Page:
Speaking of office perks, “the office is great,” onenewbie beamed. This was partly thanks to the food it serves up in all of its offices. “They’ll do food for anything!” the source raved. Truly? “Yes, it’s quite funny. We have pancakes for pancake day, fish and chips, a lot of doughnuts, national burger day, national ice cream day, national cupcake day and even national chocolate chip cookie day! They love to do food incentives, which definitely works.” Better bring Tupperware with you… On top of this, trainees told us that “we can work in any office in the UK.” So, we heard that “sometimes people will go for a long weekend to somewhere like London or Edinburgh and work there.” One source explained that “we see ourselves as one big pool, echoed across the offices,” so “we’re all making an effort to organise stuff beyond what is organised by the firm.”
“They love to do food incentives, which definitely works.”
TLT gives newbies a budget to put those plans into action: “We have a social committee to help organise activities, dinners and sports-themed things,” one trainee outlined. This included a football team in the London Legal League, rounders, and a netball team. As well as the typical seasonal parties, insiders also told us about the firm’s fairly active D&I societies like the Women’s Equality Network and the Ethnic Diversity Network. The firm also has charity committees, where they take part in a number of volunteering opportunities. “We typically work with charities around sustainability, because it’s one of our core principles,” one trainee noted. They also mentioned that “we raise money, usually through local charity events, things like quizzes. We’re putting in place a structure with a partner as chair of the charity committee to increase our efficacy.”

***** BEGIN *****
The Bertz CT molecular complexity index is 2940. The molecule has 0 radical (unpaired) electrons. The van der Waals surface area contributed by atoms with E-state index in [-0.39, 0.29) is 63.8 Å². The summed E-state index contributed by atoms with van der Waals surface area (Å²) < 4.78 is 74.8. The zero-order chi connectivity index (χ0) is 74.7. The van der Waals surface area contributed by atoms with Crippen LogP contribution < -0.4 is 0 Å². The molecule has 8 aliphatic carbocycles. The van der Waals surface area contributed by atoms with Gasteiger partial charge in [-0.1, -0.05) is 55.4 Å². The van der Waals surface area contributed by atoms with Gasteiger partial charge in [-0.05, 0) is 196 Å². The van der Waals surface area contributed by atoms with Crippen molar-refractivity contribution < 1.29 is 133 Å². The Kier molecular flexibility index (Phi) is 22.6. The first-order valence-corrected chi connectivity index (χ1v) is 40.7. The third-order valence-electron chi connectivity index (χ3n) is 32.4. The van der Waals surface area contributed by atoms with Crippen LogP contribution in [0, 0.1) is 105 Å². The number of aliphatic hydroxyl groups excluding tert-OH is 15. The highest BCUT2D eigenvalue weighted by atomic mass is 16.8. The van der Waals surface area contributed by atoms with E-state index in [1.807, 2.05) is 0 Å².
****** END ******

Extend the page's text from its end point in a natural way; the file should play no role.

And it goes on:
Trainees were also happy with supervision and feedback. One remarked that they were “surprised at how much time partners invest in feedback.” Whileothers pointed out that there was “detailed and thought-out” feedback across the seats. Sources felt this feedback was reasonable too: “We all make mistakes, so they completely reassure you. I think generally every team has been really invested in giving clear instructions to help you rectify mistakes.” There is also formal training at the firm which gives trainees a good grounding in essential soft skills, as well as know-how sessions with lawyers. The firm does a good job of making these a regular occurrence too: “Every time you move seat there’s a programme of training before the start, and it’s all relevant, which is good to have!”